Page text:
Prof. Dr. Peter Auer (Universität Freiburg i.Br.)
Blickverhalten bei Gesprächen im Gehen
Donnerstag, 29. Nov 2018, 16:15 Uhr bis 18:00 Uhr
Dr. Philippe Maurer (Universität Zürich)
Tuatschin - A Sursilvan Romansh dialect
Thursday, 15. Nov 2018, 16:15 to 18:00
Prof. Dr. Ellen Fricke (TU Chemnitz)
Deixis und multimodale Raumkonstruktion als interaktiver Zeichenprozess
Thursday, 1. Nov 2018, 16:15 to 18:00
Prof. Dr. Arnulf Deppermann (IDS Mannheim)
Raumreferenz als flexible Praktik: Zur Adaptation von Sprache und Gestik an die räumliche Konstellation von Sprecher-Adressat-Referenzobjekt
Thursday, 18. October 2018, 16:15 to 18:00
Prof. Dr. Martin Pickering (University of Edinburgh)
Understanding dialogue: Language use and social interaction
Thursday, 4. October 2018 , 16:15 to 18:00
We present a theory of dialogue as a form of cooperative joint activity. Dialogue is treated as a system involving two interlocutors and a shared workspace that contains their contributions and relevant non-linguistic context. The interlocutors construct shared plans and use them to "post" contributions to the workspace, to comprehend joint contributions, and to distribute control of the dialogue between them. A fundamental part of this process is to simulate their partners contributions and to use it to predict the upcoming state of the shared workspace. As a consequence, they align their linguistic representations and their representations of the situation and of the "games" underlying successful communication. The shared workspace is a highly limited resource, and the interlocutors use their aligned representations to say just enough and to speak in good time. We end by applying the account beyond the "minimal dyad" to augmented dialogue, multi-party dialogue, and monologue.
Dr. Patti Adank (University College London)
The role of motor cortex in speech perception
Thursday, 31. May 2018, 16:15 to 18:00
Human motor circuits are active during speech perception. However, the precise conditions under which the motor system is active during speech perception are not clear. Two current accounts make distinct predictions for how listening to speech engages speech motor representations. The first account suggests that the motor system is most strongly activated when observing familiar actions while a second account asserts that motor excitability is greatest when observing less familiar, ambiguous actions. I will first discuss how we investigated these predictions using transcranial magnetic stimulation (TMS) by measuring Motor Evoked Potentials (MEPs) in lip and hand motor cortex. Second, I will discuss an experiment in which we aimed to further clarify the precise nature of activation of articulatory motor representations during speech perception. Firstly, it is unknown whether speech motor activity is preferentially engaged when perceiving forms of motor-based signal distortion (form dependent), or if motor activity is facilitated whenever perception is challenged, irrespective of the source of the difficulty (form independent). Third, it is unknown whether and how speech motor facilitation during speech perception is moderated by hearing ability, despite hearing sensitivity being paramount to understanding speech in challenging conditions. We investigated these questions in a final MEP experiment including younger and older listeners.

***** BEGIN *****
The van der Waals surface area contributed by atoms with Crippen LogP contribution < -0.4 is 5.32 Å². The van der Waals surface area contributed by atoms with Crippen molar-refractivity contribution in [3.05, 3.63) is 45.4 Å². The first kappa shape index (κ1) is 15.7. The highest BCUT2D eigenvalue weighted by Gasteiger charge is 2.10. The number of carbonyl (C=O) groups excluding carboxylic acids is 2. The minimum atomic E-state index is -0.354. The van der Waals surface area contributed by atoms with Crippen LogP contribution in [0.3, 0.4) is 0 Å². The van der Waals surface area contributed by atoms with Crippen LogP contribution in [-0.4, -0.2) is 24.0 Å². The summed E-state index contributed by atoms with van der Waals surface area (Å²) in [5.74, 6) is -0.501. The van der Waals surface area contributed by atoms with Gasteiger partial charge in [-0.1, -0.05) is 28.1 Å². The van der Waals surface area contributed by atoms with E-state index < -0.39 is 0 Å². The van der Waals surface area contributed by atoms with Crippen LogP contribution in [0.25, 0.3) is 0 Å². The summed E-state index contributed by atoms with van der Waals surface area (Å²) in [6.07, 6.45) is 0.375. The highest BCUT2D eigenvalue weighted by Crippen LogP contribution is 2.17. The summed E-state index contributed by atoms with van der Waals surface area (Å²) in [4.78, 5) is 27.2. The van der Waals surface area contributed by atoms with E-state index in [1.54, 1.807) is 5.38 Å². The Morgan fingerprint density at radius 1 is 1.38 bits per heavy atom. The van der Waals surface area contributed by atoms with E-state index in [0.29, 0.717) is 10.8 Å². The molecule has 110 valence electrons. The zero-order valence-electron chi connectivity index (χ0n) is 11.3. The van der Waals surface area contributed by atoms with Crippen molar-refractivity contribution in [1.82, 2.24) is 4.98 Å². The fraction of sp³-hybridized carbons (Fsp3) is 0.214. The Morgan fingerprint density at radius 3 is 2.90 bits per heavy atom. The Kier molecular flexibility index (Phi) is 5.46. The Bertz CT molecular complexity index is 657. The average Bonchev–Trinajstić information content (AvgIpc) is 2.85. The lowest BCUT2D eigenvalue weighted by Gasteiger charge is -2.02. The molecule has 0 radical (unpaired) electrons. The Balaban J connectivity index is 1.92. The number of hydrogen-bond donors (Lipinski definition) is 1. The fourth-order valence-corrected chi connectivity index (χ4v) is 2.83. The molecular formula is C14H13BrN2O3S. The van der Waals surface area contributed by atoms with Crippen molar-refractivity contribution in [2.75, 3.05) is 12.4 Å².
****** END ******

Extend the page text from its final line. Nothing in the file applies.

Prof. Dr. Geert Brône (KU Leuven)
Die Koordination von Blickverhalten in der Interaktion. Eine Eye-Tracking-Studie zu Feedback und Feedbackelizitierung in triadischen Gesprächen
Thursday, 12. April 2018, 16:15 to 18:00
Prof. Dr. Gerhard Jäger (Universität Tübingen)
Typologies in equilibrium
Thursday, 15. March 2018, 16:15 to 18:00
In a landmark paper, Maslova (2000) argued that the synchronous frequencies of a typological variable do not reveal distributional universals. As there is no guarantee that the underlying dynamic process has reached equilibrium, observed frequencies may
reflect properties of ancestor languages rather than functional tendencies. As a remedy, Maslova proposes to estimate the transition rates between types from diachronic data and to compute the equilibrium distribution analytically instead.
Probably due to the sparsity of diachronic typological evidence, this program has not been realized so far. Techniques from the *phylogenetic comparative method* (cf. Nunn, 2011) in computational biology, however, paired with the newly available electronic typological data sources, afford an alternative way to realized Maslova's goal.
Once a typological variable and a collection of languages has been fixed, the workflow is as follows:
1. Infer a (distribution of) phylogeny(ies) from lexical data.
2. Estimate the transition matrix between the values of the variable.
3. Calculate the equilibrium distribution of this Markov process.
I conducted two case studies: (A) The major word order types, using WALS, and (B) case marking alignment patterns, using the data from Bickel et al., 2014. In both studies, I used the ASJP database (Wichmann et al., 2016) for the first step.
In (B), we found substantial differences between equilibrium and observed values. The corresponding results for (A), however, suggest that equilibrium has been reached.